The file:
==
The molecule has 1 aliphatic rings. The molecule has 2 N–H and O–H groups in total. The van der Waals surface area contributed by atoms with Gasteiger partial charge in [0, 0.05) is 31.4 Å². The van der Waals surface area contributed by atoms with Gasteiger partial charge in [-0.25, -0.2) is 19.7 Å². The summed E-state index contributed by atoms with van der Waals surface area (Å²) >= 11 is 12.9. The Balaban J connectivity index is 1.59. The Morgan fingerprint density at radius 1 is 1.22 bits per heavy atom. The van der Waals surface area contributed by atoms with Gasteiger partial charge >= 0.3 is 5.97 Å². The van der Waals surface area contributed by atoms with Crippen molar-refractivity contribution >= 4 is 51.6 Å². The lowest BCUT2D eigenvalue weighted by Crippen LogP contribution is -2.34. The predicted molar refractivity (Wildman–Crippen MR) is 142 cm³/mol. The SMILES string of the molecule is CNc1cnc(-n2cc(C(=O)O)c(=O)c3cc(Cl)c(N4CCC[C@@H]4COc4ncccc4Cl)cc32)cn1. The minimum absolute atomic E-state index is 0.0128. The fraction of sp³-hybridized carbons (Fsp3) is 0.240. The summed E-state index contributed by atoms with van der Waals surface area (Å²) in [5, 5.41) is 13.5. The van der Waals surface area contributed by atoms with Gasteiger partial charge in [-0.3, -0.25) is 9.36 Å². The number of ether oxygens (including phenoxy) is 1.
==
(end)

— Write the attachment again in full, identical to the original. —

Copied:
The molecule has 1 aliphatic rings. The molecule has 2 N–H and O–H groups in total. The van der Waals surface area contributed by atoms with Gasteiger partial charge in [0, 0.05) is 31.4 Å². The van der Waals surface area contributed by atoms with Gasteiger partial charge in [-0.25, -0.2) is 19.7 Å². The summed E-state index contributed by atoms with van der Waals surface area (Å²) >= 11 is 12.9. The Balaban J connectivity index is 1.59. The Morgan fingerprint density at radius 1 is 1.22 bits per heavy atom. The van der Waals surface area contributed by atoms with Gasteiger partial charge >= 0.3 is 5.97 Å². The van der Waals surface area contributed by atoms with Crippen molar-refractivity contribution >= 4 is 51.6 Å². The lowest BCUT2D eigenvalue weighted by Crippen LogP contribution is -2.34. The predicted molar refractivity (Wildman–Crippen MR) is 142 cm³/mol. The SMILES string of the molecule is CNc1cnc(-n2cc(C(=O)O)c(=O)c3cc(Cl)c(N4CCC[C@@H]4COc4ncccc4Cl)cc32)cn1. The minimum absolute atomic E-state index is 0.0128. The fraction of sp³-hybridized carbons (Fsp3) is 0.240. The summed E-state index contributed by atoms with van der Waals surface area (Å²) in [5, 5.41) is 13.5. The van der Waals surface area contributed by atoms with Gasteiger partial charge in [-0.3, -0.25) is 9.36 Å². The number of ether oxygens (including phenoxy) is 1.